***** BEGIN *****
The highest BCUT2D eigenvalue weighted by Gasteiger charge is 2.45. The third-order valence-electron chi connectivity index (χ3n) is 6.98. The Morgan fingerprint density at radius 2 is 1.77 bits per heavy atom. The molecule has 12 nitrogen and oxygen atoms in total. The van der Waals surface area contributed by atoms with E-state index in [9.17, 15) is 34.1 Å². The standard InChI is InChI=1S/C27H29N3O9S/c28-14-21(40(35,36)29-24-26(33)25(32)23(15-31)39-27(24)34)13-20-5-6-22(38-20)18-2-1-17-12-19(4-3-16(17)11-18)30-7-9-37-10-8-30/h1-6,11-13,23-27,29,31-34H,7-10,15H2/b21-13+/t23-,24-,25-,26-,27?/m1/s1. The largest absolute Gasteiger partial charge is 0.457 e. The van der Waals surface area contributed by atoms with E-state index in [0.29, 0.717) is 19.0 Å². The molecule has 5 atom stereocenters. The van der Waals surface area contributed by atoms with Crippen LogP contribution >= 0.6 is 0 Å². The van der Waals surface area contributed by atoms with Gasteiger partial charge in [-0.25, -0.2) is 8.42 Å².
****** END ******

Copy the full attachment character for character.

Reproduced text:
The highest BCUT2D eigenvalue weighted by Gasteiger charge is 2.45. The third-order valence-electron chi connectivity index (χ3n) is 6.98. The Morgan fingerprint density at radius 2 is 1.77 bits per heavy atom. The molecule has 12 nitrogen and oxygen atoms in total. The van der Waals surface area contributed by atoms with E-state index in [9.17, 15) is 34.1 Å². The standard InChI is InChI=1S/C27H29N3O9S/c28-14-21(40(35,36)29-24-26(33)25(32)23(15-31)39-27(24)34)13-20-5-6-22(38-20)18-2-1-17-12-19(4-3-16(17)11-18)30-7-9-37-10-8-30/h1-6,11-13,23-27,29,31-34H,7-10,15H2/b21-13+/t23-,24-,25-,26-,27?/m1/s1. The largest absolute Gasteiger partial charge is 0.457 e. The van der Waals surface area contributed by atoms with E-state index in [0.29, 0.717) is 19.0 Å². The molecule has 5 atom stereocenters. The van der Waals surface area contributed by atoms with Crippen LogP contribution >= 0.6 is 0 Å². The van der Waals surface area contributed by atoms with Gasteiger partial charge in [-0.25, -0.2) is 8.42 Å².